17 May 2010

Retro Review: Gia (1998)


1998, 120mins, 18
Director: Michael Cristofer
Writer (s): Michael Cristofer, Jay McInerney
Cast includes: Angelina Jolie, Elizabeth Mitchell, Faye Dunaway, Eric Michael Cole, Mercedes Ruehl
UK Release Date: 21st October 1998

“Gia” is a drab biopic with a sparkling lead performance. Angelina Jolie is aggressively sexual and disarmingly sympathetic as America’s first supermodel, Gia Carangi; a woman who endured a tumultuous career before dying of AIDS at the age of 26. However leaving the film’s leading lady aside, “Gia” is a picture devoted to dreary reminiscing and lethargic production design, the screenplay never really lifting off the ground. As a mechanical retelling of Carangi’s story it’s adequate, but the picture never really achieves any true depth or emotional resonance. Jolie’s performance means that audiences will feel some connection with the title character, but even an actress as formidable as Angie can’t compensate for all the picture’s other disastrous facets.

Gia Carangi (Angelina Jolie) was a girl from a broken home, who went onto become America’s first supermodel. Blessed with true beauty, a fiery personality and a lucky transition into the fashion industry, Gia’s story starts with promise, but promptly fades into tragedy. After a string of failed relationships and the constant strain of public exposure, Gia became a hardcore druggie; something that eventually led to her demise in 1986. “Gia” looks at both the model’s personal and professional lifestyles, albeit with less insight and clarity than most viewers will likely be pining for.

Jolie is excellent as Gia, everything that’s good about this movie can be traced back to her. The screenplay only really touches the character’s surface, leaving the actress to dissect the rest of Gia’s personality herself. Despite the pictures general lack of commitment to the subject, it’s remarkable that Jolie succeeds as royally as she does, bringing a delightful innocence and sexual dynamism to the screen in “Gia”. Jolie keeps her momentum going from start to finish, despite the fact the movie sags and blunders all around her. The supporting cast don’t do much to help matters; they’re a morbid and often stilted selection; failing to being the same kinetic sass to their characters as Jolie does hers. Elizabeth Mitchell is a particularly disappointing as Gia’s true love, especially given the fact her role is packed with more meat than most. Faye Dunaway appears briefly as the woman who helps lever Gia into the industry, whilst Mercedes Ruehl feels flat and one note as the model’s conflicted mother. It’s an unimpressive assortment of performances, although the generally low standard only further emphasises Jolie’s brilliance.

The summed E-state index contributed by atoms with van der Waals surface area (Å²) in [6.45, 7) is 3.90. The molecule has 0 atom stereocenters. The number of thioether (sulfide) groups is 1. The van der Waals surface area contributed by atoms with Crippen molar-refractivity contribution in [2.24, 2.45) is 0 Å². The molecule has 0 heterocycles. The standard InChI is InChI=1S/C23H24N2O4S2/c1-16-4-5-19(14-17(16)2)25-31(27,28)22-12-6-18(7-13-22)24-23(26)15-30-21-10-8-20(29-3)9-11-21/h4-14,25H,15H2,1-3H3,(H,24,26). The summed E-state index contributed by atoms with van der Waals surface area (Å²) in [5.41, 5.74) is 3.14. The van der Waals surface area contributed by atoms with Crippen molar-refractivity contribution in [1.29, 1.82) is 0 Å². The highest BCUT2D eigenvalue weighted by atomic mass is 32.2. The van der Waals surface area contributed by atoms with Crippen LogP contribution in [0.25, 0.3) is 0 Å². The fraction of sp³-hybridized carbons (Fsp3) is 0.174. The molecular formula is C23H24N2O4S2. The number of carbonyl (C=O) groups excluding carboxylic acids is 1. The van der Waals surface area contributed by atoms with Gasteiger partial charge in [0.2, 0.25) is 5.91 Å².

Director Michael Cristofer goes through the motions with “Gia”, spending more time setting up elaborate visual tricks than delving deep within the material. Cristofer shoots the fashion sequences competently and handles the moderately regular nudity with at least some artistic integrity; but his storytelling skills are in need of considerable honing on the evidence of “Gia”. The whole enterprise feels stale and underdeveloped, Cristofer showing little concern for any element of the tale that isn’t seedy or depraved. The relationships between characters are wastefully dull, and at no point does the filmmaker appear to have a grip on the story’s human elements. “Gia” is in short an uninvolving picture, lacking the emotional understanding or tenderness to mark it out as an effective tragedy. Jolie sporadically manages to pull the viewer in on her performance alone, but mostly that isn’t enough; such a juncture being the film’s tearjerker finale. The ultimate sign of the movie’s failure is that by the end the audience doesn’t really care, rendering this vehicle a hopelessly cold stab at biographical cinema.

The picture addresses taboo topics like drug abuse, AIDs and lesbian sex with little wit or fresh perspective, recycling the same surface level revelations we’ve seen thousands of times before. Simply referencing these topics doesn’t make a film important or controversial, however a detailed look and intriguing message might. “Gia” can muster neither of those things; it happily pumps out the same lazy observations and conclusions that films had been doing well before 1998. Simply saying that AIDs is “heartbreaking” or drugs are “potentially damaging” is hardly incisive or cutthroat, the lack of added value rendering “Gia” a pedestrian social commentary.

“Gia” isn’t a successful film by any means, it’s obvious how it provided a springboard for Jolie’s career; but otherwise the lack of future fulfilment for other contributors isn’t hard to fathom. The picture is weighed down by its obsession with Cristofer’s unremarkable visual focus, leaving the rest of the production a heartless and unconvincing mess. I’ll happily repeat again that Jolie is breathtakingly efficient, but other than that “Gia” is a harsh and unpleasant way to spend two hours.

A review by Daniel Kelly, 2010


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